Best For Film’s Favourite Flicks #8 – Crank
What are modern action films? They generally fall into two categories: machine-worshipping tech fetish like the Transformers and Fast & Furious franchises, and man-on-mission body-counters beloved by the star of this week’s BFFFF, Jason Statham. Truthfully, great modern action can’t be seen at the cinema. Films like Transformers and Fast Five obey archaic laws of the medium, building up steam to set-pieces, and it’s easy to see the pistons at work, slowly gathering enough momentum until the big payoff is inevitably met. Excitement, adrenaline and surprise might cross the faces of the characters on screen, but it rarely makes the jump to audiences, who know it all by heart.
Video games are different. As technology has developed, games have become increasingly cinematic while retaining the malleability of the medium. The most popular titles have gone to the furthest lengths to provide an immersive experience unlike anything cinema can produce. Arguably the most potent example of ‘do anything’ sandbox-style gaming is Rockstar’s Grand Theft Auto series. Anticipation is reaching fever pitch for GTA V in 2013, so let’s take a timely look at a film that gleefully recreates its lawless mayhem and pays respect to the history of a medium usually seen as cinema’s enemy. In 2006 Neveldine/Taylor dared to teach an old dog some new tricks, and for a brief moment the action movie seemed revitalised.
Crank isn’t traditional in any cinematic sense. By replacing Jason Statham’s usual arsenal with run and jump buttons, directing team Brian Neveldine and Mark Taylor hit on a fantastic idea and retooled the action film as a hyperactive arcade game by way of GTA. Hitman Chev Chelios (Statham) awakes to find himself poisoned by small-time thug Ricky Verona. With his life speedily ebbing away, a quick call to Doc Miles (Dwight Yoakam) reveals that unless he keeps his adrenaline levels up, he will perish. You stop, you die. It’s an 8-bit maxim, and captures Crank‘s energetic wit and impish mayhem in a nutshell. Chelios has about an hour left in which to settle some scores, say goodbye to his girlfriend and go out in style. It’s a setup that makes for breathless viewing, and there’s just enough room for Neveldine/Taylor to play fast and loose with Chelios’s drugged-up perspective, along with his game-like ability to survive anything as long as he keeps his life-bar aglow.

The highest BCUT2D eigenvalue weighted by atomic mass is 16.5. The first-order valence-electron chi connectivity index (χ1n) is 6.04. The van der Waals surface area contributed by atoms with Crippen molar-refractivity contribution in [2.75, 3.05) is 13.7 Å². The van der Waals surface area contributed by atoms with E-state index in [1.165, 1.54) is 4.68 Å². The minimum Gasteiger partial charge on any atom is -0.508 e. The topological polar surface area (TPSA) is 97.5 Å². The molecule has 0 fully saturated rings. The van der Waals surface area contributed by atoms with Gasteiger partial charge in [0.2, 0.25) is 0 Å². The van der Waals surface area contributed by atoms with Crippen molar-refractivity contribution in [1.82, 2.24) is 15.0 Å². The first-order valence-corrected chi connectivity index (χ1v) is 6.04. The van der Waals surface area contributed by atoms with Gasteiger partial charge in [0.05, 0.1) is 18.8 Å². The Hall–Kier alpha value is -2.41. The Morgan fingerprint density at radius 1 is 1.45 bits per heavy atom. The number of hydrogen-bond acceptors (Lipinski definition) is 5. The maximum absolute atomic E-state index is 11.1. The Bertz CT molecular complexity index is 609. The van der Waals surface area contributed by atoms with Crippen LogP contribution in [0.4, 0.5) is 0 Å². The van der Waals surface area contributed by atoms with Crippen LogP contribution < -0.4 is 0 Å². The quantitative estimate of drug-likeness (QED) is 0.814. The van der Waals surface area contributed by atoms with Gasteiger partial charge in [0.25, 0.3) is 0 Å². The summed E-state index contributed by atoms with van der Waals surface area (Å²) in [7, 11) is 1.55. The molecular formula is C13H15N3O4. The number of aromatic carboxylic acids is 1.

Wisely eschewing backstory in favour of pure personality, Chev Chelios needs no explanation, nor does he need to explain. Maybe Wreck-it Ralph will give us a greater insight into the psychological state of video game characters, but for Chelios, existing is the whole deal. He’s an avatar like GTA‘s Tommy Vercetti or Niko Bellic, L.A. is his sandbox and he’s played by an extremely pissed-off Jason Statham. He may star in a number of risible action films, but Statham’s always good value. And he’s a perfect fit for Crank, being so resolute in his capacity to exist in the public consciousness as a cheeky action star, he’s transcended acting to become a brand unto himself. He’s Mario, he’s Sonic, he just needs a mission to be repeated and replayed ad infinitum. Crank is his finest level.
Crank‘s formal genius is what elevates it well above the rest of Statham’s canon of work. It’s decisively not just another action film because its debt to video games is so apparent, and Neveldine/Taylor exploit the fusion of the two separate media to glorious, brain-frying effect. Shot in high-contrast colours that seem to steam off the screen, it’s a daytime trip around L.A. that recalls the cartoonish commotion caused in Falling Down. Thankfully it leaves Michael Douglas’s middle-class self-righteousness at the door and forgets attempting satire in favour of amped-up absurdity. Employing a camera that gets around, inside and up close to everything, Crank would be a headache worthy of Michael Bay if it wasn’t grounded in the unerring purpose behind Chelios’s destruction.
Along the way to a final showdown with the big boss who conspired against him, the anarchy caused by Chelios in aid of his ailing heart is ninety minutes of uninterrupted perfection. From getting freaky with his girlfriend in front of a cheering Chinatown audience to receiving more than a kick from a pair of charged defibrillators, the humour that underpins Crank keeps its boundless energy exhilarating instead of exasperating. It never goes so far as to become overindulgent in its ceaseless creativity, as the sequel did. And even then Crank 2 was awesome. Crank is as urgent, fleeting and fun as a coin’s worth of time on your favourite arcade game, completely relentless until the inevitability of a flashing Game Over sign. And once it’s over? Just hit Start to play again.